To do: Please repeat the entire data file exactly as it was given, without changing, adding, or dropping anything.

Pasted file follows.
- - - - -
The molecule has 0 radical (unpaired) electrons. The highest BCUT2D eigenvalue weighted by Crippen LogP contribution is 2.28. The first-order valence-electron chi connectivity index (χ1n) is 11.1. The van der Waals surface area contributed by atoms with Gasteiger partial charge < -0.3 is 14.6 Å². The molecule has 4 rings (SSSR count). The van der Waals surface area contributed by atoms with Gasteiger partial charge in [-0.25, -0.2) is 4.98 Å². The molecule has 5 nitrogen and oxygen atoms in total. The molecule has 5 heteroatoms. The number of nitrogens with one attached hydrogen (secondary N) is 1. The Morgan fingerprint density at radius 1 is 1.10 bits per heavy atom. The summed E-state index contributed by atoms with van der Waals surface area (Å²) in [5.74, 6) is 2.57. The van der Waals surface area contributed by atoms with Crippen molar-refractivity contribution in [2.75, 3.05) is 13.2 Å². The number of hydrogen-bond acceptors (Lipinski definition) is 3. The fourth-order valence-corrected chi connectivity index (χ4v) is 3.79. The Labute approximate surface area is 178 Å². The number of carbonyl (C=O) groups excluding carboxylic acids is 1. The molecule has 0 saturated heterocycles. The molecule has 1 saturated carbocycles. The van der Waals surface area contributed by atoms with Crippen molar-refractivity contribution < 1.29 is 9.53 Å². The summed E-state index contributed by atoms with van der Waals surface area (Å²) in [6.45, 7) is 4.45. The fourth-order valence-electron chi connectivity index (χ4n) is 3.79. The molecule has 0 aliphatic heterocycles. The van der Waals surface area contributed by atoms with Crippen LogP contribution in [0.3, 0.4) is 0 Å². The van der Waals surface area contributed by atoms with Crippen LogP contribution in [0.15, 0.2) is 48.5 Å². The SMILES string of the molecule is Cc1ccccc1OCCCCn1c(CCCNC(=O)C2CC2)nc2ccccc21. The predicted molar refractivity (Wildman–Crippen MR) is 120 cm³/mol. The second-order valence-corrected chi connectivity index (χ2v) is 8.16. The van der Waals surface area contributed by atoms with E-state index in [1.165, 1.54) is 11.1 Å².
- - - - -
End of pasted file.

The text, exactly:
The molecule has 0 radical (unpaired) electrons. The highest BCUT2D eigenvalue weighted by Crippen LogP contribution is 2.28. The first-order valence-electron chi connectivity index (χ1n) is 11.1. The van der Waals surface area contributed by atoms with Gasteiger partial charge < -0.3 is 14.6 Å². The molecule has 4 rings (SSSR count). The van der Waals surface area contributed by atoms with Gasteiger partial charge in [-0.25, -0.2) is 4.98 Å². The molecule has 5 nitrogen and oxygen atoms in total. The molecule has 5 heteroatoms. The number of nitrogens with one attached hydrogen (secondary N) is 1. The Morgan fingerprint density at radius 1 is 1.10 bits per heavy atom. The summed E-state index contributed by atoms with van der Waals surface area (Å²) in [5.74, 6) is 2.57. The van der Waals surface area contributed by atoms with Crippen molar-refractivity contribution in [2.75, 3.05) is 13.2 Å². The number of hydrogen-bond acceptors (Lipinski definition) is 3. The fourth-order valence-corrected chi connectivity index (χ4v) is 3.79. The Labute approximate surface area is 178 Å². The number of carbonyl (C=O) groups excluding carboxylic acids is 1. The molecule has 0 saturated heterocycles. The molecule has 1 saturated carbocycles. The van der Waals surface area contributed by atoms with Crippen molar-refractivity contribution < 1.29 is 9.53 Å². The summed E-state index contributed by atoms with van der Waals surface area (Å²) in [6.45, 7) is 4.45. The fourth-order valence-electron chi connectivity index (χ4n) is 3.79. The molecule has 0 aliphatic heterocycles. The van der Waals surface area contributed by atoms with Crippen LogP contribution in [0.3, 0.4) is 0 Å². The van der Waals surface area contributed by atoms with Crippen LogP contribution in [0.15, 0.2) is 48.5 Å². The SMILES string of the molecule is Cc1ccccc1OCCCCn1c(CCCNC(=O)C2CC2)nc2ccccc21. The predicted molar refractivity (Wildman–Crippen MR) is 120 cm³/mol. The second-order valence-corrected chi connectivity index (χ2v) is 8.16. The van der Waals surface area contributed by atoms with E-state index in [1.165, 1.54) is 11.1 Å².